by Lynn on April 26, 2013

in The Passionate Playgoer

The following review was broadcast on Friday, April 26, 2013, on CIUT FRIDAY MORNING, 89.5 FM. CARRIED AWAY ON THE CREST OF A WAVE at the Tarragon Theatre Mainspace until May26


1) Good Friday Morning. It’s time for our theatre fix with Lynn Slotkin, our theatre critic and passionate playgoer.

Hi Lynn. What’s up theatre-wise this week?


Hi Phil

I have one play to review: CARRIED AWAY ON THE CREST OF A WAVE by David Yee, at the Tarragon Theatre, Mainspace.

It’s centered around the devastating Indian Ocean tsunami on December 26, 2004. As Yee’s playwright note states: the tsunami struck the coasts of 14 countries in over 12 hours. It killed over 250,000 people.

Yee interviewed all sorts of people who suffered from the devastation and says “Not a single person I spoke to has told me the story I expected to hear.” The same could be said of his play.


2) How so?


In his play, David Yee tries to illustrate how such a devastating event makes us all interconnected. So he writes vignettes of a prostitute in Thailand; two brothers in Malaysia bailing water from their house; a Catholic priest in India; to an incendiary radio host in Toronto who wants to rile people up and make them aware of their world.—all of them connected by the tsunami, but not in the way we expect; and quite often not in a way that is effective in illustrating his point.

For example, the play opens with a scientist of sorts giving a rambling, over-written speech about how the world was wrenched off kilter causing an extra second in time and in that time various things happened—she was smitten by a handsome reporter, she fell in love, etc.

Are we supposed to assume this was the cause of the tsunami, because it was not directly referenced? Yee has to do better than that in making his point.  It is an unfortunate way to begin a play about a devastating event. It’s over long and it meanders. That’s not a good thing for a first scene.

Then, the two brothers bailing water conjure some ancient myth of a vengeful god to explain the tsunami.


The prostitute in Thailand is told by her customer who is on vacation from Canada that in fact she is really Canadian, had an accident in the tsunami and lost her memory and that he went looking for her after the tsunami. He tells her she was married—not to him. He reveals that he secretly loved her and wants to spend the night with her. She is naturally repelled and distraught. I am just incredulous at this turn of events.

The closest that Yee gets to showing some story that would make us care or be connected is from a man whose job it was to warn people of such impending catastrophes. He saw something troubling on his computer screen but didn’t warn people because he didn’t think it was accurate. Then of course this tsunami hit and he was consumed with guilt.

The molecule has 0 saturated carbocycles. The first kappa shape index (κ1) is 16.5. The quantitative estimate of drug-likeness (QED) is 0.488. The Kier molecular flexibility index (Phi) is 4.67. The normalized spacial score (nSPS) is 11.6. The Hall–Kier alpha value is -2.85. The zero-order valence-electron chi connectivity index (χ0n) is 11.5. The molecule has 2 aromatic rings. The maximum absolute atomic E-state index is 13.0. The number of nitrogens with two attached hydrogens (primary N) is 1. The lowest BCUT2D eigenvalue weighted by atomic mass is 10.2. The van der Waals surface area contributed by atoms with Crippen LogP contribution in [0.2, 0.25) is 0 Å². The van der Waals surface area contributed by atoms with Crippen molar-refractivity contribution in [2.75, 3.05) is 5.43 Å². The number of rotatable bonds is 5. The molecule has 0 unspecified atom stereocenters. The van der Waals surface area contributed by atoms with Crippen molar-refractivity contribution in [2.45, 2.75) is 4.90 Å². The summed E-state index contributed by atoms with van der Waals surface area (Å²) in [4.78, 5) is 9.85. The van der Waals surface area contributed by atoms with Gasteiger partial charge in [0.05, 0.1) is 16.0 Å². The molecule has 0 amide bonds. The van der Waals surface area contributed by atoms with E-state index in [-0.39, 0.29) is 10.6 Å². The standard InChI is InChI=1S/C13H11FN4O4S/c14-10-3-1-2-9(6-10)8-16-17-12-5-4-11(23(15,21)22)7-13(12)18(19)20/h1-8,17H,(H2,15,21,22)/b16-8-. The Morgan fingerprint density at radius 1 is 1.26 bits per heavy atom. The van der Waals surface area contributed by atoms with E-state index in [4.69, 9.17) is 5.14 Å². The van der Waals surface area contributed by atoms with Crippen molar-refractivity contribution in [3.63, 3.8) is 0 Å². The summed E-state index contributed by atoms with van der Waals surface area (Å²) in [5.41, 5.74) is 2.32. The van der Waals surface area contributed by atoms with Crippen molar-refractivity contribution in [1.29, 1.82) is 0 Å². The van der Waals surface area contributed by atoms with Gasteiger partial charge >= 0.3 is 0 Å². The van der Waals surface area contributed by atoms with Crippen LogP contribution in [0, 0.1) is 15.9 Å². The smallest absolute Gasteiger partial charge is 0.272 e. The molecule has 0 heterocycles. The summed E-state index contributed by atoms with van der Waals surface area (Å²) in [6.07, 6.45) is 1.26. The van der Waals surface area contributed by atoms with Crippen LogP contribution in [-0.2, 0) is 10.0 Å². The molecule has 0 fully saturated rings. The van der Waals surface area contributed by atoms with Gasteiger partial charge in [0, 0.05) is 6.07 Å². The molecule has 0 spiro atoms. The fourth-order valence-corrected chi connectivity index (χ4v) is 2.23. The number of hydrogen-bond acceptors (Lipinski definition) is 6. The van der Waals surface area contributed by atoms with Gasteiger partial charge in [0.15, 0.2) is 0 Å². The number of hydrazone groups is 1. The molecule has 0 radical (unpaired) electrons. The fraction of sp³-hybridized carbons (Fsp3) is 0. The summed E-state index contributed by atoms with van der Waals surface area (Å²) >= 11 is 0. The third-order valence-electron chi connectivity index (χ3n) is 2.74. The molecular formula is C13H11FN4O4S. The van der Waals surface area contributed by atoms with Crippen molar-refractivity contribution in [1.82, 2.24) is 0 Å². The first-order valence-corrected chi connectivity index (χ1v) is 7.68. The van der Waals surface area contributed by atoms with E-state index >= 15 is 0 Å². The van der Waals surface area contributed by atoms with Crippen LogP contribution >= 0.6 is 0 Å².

Such stories are few and far between in this play. Even his title is a tease


3) How so?


You assume that the title CARRIED AWAY ON THE CREST OF A WAVE refers to all the stuff that is carried away by the tsunami. But no.

It’s about sex and being in the throws of passion and it’s described that way by a prostitute to one of her customers who was curious. Yee has moments of poetic writing but it does not add up to a satisfying whole. And often I thought he got in the way of his script by trying to be clever and funny. I’m seeing that too often with playwrights.

What do you want to say in your play I want to ask? Then just say it clearly and get out of the way with your cleverness. Carried away on the crest of your own cleverness.


4) How do you put a tsunami on stage?


Huge credit goes to director Nina Lee Aquino for having the vision and her terrific designer Camellia Koo who put that vision on stage. There is a large section of the stage that is covered in several inches of water, thus suggesting the presence of the tsunami to the story. Characters constantly slosh in it. Very effective.

Sometimes there is a rain effect. Another section is marked by opaque sheets so anything behind them is murky and mysterious.

The cast of seven do brave work. They play several characters many of them seemingly inconsequential to the story. And often seems like padding.

The play is two and a half hours long. Too long. It should be rethought, refocused, rewritten cuttinh anything that is extraneous and gratuitous.

I think David Yee should go back to his original idea of showing  how this event interconnects us all, because this play, as is, doesn’t do it.


Thanks Lynn. That’s Lynn Slotkin our theatre critic and Passionate Playgoer. You can read Lynn’s blog at

CARRIED AWAY ON THE CREST OF A WAVE plays at the Tarragon Theatre Mainspace until May 26

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